Nursery manager Harrell keeps Kent in the green

When Jennifer Harrell plants a tree, birds pay attention.

Jennifer Harrell poses in the window of a greenhouse at the city’s nursery

Jennifer Harrell poses in the window of a greenhouse at the city’s nursery

When Jennifer Harrell plants a tree, birds pay attention.

“It’s cool to see a bird nesting in a tree we planted five years ago,” said Harrell, manager of the city of Kent’s Green River Nursery along Russell Road.

Although Harrell’s job title is a city environmental technician for the Public Works Department, what she does is grow and plant flowers, bushes and trees for the city’s 310-acre Green River Natural Resources Area and other city wetlands. Hawks, eagles, blue herons, cedar waxwings and goldfinches are among the birds spotted by Harrell.

Not a bad job for someone who received a first assignment as a city intern at age 17 to draw a map of where to place garbage cans in downtown Kent.

Harrell, 29, who started as an intern in 1997, has become the city’s queen of plants. The city plants as many as 15,000 plants per year and all of the plants come from the nursery where Harrell has worked for the last 10 years.

“It’s a lot of fun,” Harrell said Tuesday at the city nursery. “I can’t imagine doing anything else.”

With the outdoors as her office, Harrell’s job duties change with the seasons. She spends most of her time in the Green River Natural Resources Area that sits west of 64th Avenue South between South 228th Street and South 212th Street. The area includes storm water ponds, wetlands, a wildlife refuge, a public walking trail and three observation towers.

In the summer, Harrell makes sure everything stays watered in the natural resources area. She also goes to parks to collect seeds and berries to prepare for growing at the nursery. She cleans the seeds and puts them in an envelop for storage in a refrigerator. She puts the seeds in pots in October.

Harrell plants in the fall and winter. She has planted more than 40 types of bushes and trees in the natural resources area.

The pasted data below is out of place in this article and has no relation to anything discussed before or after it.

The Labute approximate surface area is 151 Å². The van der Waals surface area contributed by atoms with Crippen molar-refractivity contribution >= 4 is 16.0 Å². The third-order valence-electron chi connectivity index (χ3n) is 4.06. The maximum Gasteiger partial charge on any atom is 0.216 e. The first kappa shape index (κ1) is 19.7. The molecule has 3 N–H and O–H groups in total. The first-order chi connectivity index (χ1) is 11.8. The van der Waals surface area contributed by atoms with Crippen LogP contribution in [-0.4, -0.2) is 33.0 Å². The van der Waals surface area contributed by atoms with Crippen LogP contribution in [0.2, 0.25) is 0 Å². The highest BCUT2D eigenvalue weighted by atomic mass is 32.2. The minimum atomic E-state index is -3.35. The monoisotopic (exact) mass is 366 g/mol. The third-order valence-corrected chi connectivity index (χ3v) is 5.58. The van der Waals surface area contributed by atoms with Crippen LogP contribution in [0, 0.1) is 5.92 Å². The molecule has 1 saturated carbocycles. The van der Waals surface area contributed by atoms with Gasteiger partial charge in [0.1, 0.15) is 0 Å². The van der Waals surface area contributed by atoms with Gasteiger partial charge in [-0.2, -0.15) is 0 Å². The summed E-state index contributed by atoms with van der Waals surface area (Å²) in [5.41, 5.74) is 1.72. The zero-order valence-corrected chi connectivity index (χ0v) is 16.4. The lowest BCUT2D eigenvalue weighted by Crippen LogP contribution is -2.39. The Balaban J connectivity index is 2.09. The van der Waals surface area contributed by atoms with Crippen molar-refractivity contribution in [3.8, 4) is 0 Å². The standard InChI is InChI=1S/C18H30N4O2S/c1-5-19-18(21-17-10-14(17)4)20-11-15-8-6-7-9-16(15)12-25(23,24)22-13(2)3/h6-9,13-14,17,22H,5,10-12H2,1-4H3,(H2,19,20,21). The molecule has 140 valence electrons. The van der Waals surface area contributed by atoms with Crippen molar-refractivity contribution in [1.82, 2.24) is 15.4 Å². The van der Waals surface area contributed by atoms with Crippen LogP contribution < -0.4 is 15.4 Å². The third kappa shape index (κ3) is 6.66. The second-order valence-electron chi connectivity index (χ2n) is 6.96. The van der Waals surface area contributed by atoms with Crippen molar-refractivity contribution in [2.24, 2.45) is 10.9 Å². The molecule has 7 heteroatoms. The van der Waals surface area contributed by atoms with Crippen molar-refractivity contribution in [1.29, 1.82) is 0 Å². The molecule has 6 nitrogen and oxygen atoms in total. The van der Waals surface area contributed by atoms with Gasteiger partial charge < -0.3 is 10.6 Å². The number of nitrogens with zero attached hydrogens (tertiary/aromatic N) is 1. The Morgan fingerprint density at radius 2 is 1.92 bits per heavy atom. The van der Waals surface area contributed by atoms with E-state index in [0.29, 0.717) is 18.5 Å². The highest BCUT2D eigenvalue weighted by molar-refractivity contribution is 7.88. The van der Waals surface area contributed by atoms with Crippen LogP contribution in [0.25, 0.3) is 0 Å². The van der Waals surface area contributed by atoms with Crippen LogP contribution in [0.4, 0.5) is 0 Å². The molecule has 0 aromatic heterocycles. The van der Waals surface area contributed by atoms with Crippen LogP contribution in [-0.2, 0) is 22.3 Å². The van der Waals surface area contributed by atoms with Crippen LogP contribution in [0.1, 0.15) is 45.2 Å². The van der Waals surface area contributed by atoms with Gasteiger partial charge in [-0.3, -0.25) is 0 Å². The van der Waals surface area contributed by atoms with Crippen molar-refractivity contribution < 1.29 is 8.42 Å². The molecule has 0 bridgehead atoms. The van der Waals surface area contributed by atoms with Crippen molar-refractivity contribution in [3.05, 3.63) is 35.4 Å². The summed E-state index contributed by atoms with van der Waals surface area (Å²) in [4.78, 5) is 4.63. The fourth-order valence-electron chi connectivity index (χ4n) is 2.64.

“I don’t think that place would be what it is without her running it,” said Joe Codiga, a city street-vegetation lead worker who has known Harrell for 10 years.

Harrell once planted 700 plants in a day. Five others on the work crew planted a total of 500 that day.

“She plants faster than anybody else,” Codiga said. “She runs circles around me.”

When asked about her speedy planting skills of 700 plants in one day, Harrell remained modest.

“They were small ones,” she said.

Besides learning planting skills on the job, Harrell earned a two-year degree in landscape horticulture from South Seattle Community College. She would work at the nursery during the day and go to school at night.

“It took me five years to get a two-year degree,” Harrell said.

In the spring, Harrell helps run the city’s annual Youth Tree Education Program. Harrell and other city employees go out to 23 Kent elementary schools and now have more than 2,000 students each year learn how to plant a bush or tree.

The interest in plants started for Harrell in a landscaping class at Kentridge High School. Harrell ran the floral shop that provided 75 bud vases each Monday morning for the Kent School District. She thought about becoming a florist. Then her high-school landscaping teacher encouraged her to take an internship with the city during her senior year.

Harrell graduated from Kentridge in 1997 and one year later helped start the city’s new nursery at the Green River Natural Resources Area. She has worked on a master plan for planting the resources area that is expected to be completed next year.

Outside of work, Harrell is married and has a 6-month-old son. She met her husband, Mike Harrell, when he worked for the city’s Public Works Department. Mike now stays at home with their son.

Harrell enjoys fishing, camping and gardening at her Lake Tapps home, where she grows fruits and vegetables.

Last year, Harrell became certified as an arborist with the International Society of Arboriculture. An arborist can assess trees to determine the health, structure and safety of the tree. She said the city gets numerous calls about trees in the wetlands.

“You need to have a good knowledge base about whether or not a tree can be saved,” Harrell said. “I like to try to keep all trees.”

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